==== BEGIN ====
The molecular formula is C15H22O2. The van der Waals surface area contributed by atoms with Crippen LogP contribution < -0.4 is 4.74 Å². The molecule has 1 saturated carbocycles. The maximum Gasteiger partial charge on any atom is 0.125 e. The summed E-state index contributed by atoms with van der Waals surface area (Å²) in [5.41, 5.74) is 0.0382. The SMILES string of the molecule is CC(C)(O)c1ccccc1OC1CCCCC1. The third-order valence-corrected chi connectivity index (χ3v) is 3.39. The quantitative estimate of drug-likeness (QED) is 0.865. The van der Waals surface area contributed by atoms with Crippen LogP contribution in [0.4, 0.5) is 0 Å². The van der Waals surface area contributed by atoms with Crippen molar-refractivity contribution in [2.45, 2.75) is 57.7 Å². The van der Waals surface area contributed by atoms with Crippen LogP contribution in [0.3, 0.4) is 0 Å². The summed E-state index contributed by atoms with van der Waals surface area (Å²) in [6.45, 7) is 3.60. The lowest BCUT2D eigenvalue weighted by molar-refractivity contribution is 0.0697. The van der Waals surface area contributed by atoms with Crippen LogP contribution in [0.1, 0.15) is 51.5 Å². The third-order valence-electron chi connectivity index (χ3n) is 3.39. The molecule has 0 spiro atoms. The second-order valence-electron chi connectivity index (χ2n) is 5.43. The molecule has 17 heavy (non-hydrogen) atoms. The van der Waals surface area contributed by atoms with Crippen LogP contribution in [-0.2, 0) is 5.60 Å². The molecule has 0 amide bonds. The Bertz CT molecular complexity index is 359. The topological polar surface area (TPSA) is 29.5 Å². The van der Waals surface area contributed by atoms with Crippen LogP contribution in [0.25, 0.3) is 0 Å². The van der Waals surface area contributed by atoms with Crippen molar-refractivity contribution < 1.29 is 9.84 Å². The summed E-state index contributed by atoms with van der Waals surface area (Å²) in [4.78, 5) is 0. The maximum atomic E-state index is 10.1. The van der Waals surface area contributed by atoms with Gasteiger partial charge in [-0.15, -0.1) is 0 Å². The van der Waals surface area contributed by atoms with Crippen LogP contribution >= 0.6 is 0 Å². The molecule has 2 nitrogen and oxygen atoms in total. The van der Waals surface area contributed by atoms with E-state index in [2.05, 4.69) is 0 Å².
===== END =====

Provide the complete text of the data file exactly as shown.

The molecular formula is C15H22O2. The van der Waals surface area contributed by atoms with Crippen LogP contribution < -0.4 is 4.74 Å². The molecule has 1 saturated carbocycles. The maximum Gasteiger partial charge on any atom is 0.125 e. The summed E-state index contributed by atoms with van der Waals surface area (Å²) in [5.41, 5.74) is 0.0382. The SMILES string of the molecule is CC(C)(O)c1ccccc1OC1CCCCC1. The third-order valence-corrected chi connectivity index (χ3v) is 3.39. The quantitative estimate of drug-likeness (QED) is 0.865. The van der Waals surface area contributed by atoms with Crippen LogP contribution in [0.4, 0.5) is 0 Å². The van der Waals surface area contributed by atoms with Crippen molar-refractivity contribution in [2.45, 2.75) is 57.7 Å². The van der Waals surface area contributed by atoms with Crippen LogP contribution in [0.3, 0.4) is 0 Å². The summed E-state index contributed by atoms with van der Waals surface area (Å²) in [6.45, 7) is 3.60. The lowest BCUT2D eigenvalue weighted by molar-refractivity contribution is 0.0697. The van der Waals surface area contributed by atoms with Crippen LogP contribution in [0.1, 0.15) is 51.5 Å². The third-order valence-electron chi connectivity index (χ3n) is 3.39. The molecule has 0 spiro atoms. The second-order valence-electron chi connectivity index (χ2n) is 5.43. The molecule has 17 heavy (non-hydrogen) atoms. The van der Waals surface area contributed by atoms with Crippen LogP contribution in [-0.2, 0) is 5.60 Å². The molecule has 0 amide bonds. The Bertz CT molecular complexity index is 359. The topological polar surface area (TPSA) is 29.5 Å². The van der Waals surface area contributed by atoms with Crippen LogP contribution in [0.25, 0.3) is 0 Å². The van der Waals surface area contributed by atoms with Crippen molar-refractivity contribution < 1.29 is 9.84 Å². The summed E-state index contributed by atoms with van der Waals surface area (Å²) in [4.78, 5) is 0. The maximum atomic E-state index is 10.1. The van der Waals surface area contributed by atoms with Gasteiger partial charge in [-0.15, -0.1) is 0 Å². The van der Waals surface area contributed by atoms with Crippen LogP contribution >= 0.6 is 0 Å². The molecule has 2 nitrogen and oxygen atoms in total. The van der Waals surface area contributed by atoms with E-state index in [2.05, 4.69) is 0 Å².